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1. On June 10, 1925. Lee Pang Seng, the assignee of whose estate is the respondent to this appeal, transferred to the appellants, to whom he was largely indebted, a quantity of rubber as security for their debt. He was then unable to pay his debts as they became due from his own money. He was adjudged bankrupt on a petition presented within three months after the date of making the transfer. The question in this appeal is whether the transfer is to be deemed fraudulent and void as against the official assignee in the bankruptcy.
2. In Singapore the matter is regulated by Section 51(1) of the Bankruptcy Ordinance, which is identical with the provision on the same subject in the English Bankruptcy Act.
3. The result depends on the answer to be given to the question was the transfer to the appellants made “with a view of giving them a preference over the other creditors” ?
4. There is no doubt about the law; this has long since been settled as regards the effect of the English statute, and it is common ground that the same principles are applicable to the Ordinance in Singapore.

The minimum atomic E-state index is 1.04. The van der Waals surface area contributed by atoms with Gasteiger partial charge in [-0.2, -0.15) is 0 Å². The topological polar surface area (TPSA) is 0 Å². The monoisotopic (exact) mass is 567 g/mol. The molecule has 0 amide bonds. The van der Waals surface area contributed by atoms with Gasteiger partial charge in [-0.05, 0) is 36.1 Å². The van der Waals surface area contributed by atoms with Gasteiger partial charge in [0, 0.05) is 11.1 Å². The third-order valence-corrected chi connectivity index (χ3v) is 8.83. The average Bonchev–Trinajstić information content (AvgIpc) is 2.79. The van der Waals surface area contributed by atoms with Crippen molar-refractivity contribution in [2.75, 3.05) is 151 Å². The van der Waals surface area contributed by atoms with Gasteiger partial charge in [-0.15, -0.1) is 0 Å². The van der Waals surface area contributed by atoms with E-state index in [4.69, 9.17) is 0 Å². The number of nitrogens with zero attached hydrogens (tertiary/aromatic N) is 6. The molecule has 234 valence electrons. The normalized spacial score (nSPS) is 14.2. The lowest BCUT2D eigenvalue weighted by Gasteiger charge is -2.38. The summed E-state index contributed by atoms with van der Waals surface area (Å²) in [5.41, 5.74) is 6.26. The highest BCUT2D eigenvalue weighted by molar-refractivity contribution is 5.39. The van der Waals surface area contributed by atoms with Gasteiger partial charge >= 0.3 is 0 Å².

5. The question to be determined is one of fact, was the dominant motive actuating the debtor in making the transfer a desire to prefer the particular creditor or was it of a different character? As the solution of this question involves an enquiry into the state of a man’s mind, and as it must very seldom be the case that there is direct evidence on the point, the decision generally depends on the inference properly to be drawn from the circumstances attending the transfer as established by the evidence.
6. A word or two must be said on the onus of proof. In their Lordships’ opinion, the onus is on the assigneehe has to show that the case is within the statute. A good deal was said in argument as to the shifting of the onus at particular points in the development of the case, but when all the circumstances have been ascertained so far as the parties have thought fit to ascertain them, discussion on this point becomes immaterial and the decision must be come to on the whole of the circumstances so ascertained, and the question of onus only becomes important if the circumstances are so ambiguous that a satisfactory conclusion is impossible without resort to it. (See the judgment delivered by Lord Dunedin in Robins v. National Trust Co.  A.C. 515, 520).